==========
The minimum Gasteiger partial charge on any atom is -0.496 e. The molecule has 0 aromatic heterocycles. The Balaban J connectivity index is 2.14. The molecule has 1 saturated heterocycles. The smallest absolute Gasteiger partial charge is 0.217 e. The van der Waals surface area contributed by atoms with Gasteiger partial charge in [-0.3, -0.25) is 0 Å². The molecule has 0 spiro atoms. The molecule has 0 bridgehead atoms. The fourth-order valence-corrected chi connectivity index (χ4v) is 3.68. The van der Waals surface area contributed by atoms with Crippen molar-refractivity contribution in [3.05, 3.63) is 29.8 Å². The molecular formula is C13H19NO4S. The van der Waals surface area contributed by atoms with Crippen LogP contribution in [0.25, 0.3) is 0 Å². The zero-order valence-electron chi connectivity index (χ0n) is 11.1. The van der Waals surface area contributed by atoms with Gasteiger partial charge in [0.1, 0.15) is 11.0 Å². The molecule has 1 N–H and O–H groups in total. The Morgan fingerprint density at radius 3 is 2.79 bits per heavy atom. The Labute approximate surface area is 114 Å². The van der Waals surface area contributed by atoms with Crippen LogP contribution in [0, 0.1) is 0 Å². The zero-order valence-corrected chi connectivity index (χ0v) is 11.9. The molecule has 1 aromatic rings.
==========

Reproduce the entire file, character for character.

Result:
The minimum Gasteiger partial charge on any atom is -0.496 e. The molecule has 0 aromatic heterocycles. The Balaban J connectivity index is 2.14. The molecule has 1 saturated heterocycles. The smallest absolute Gasteiger partial charge is 0.217 e. The van der Waals surface area contributed by atoms with Gasteiger partial charge in [-0.3, -0.25) is 0 Å². The molecule has 0 spiro atoms. The molecule has 0 bridgehead atoms. The fourth-order valence-corrected chi connectivity index (χ4v) is 3.68. The van der Waals surface area contributed by atoms with Crippen molar-refractivity contribution in [3.05, 3.63) is 29.8 Å². The molecular formula is C13H19NO4S. The van der Waals surface area contributed by atoms with Crippen LogP contribution in [0.25, 0.3) is 0 Å². The zero-order valence-electron chi connectivity index (χ0n) is 11.1. The van der Waals surface area contributed by atoms with Gasteiger partial charge in [0.1, 0.15) is 11.0 Å². The molecule has 1 N–H and O–H groups in total. The Morgan fingerprint density at radius 3 is 2.79 bits per heavy atom. The Labute approximate surface area is 114 Å². The van der Waals surface area contributed by atoms with Crippen LogP contribution in [0, 0.1) is 0 Å². The zero-order valence-corrected chi connectivity index (χ0v) is 11.9. The molecule has 1 aromatic rings.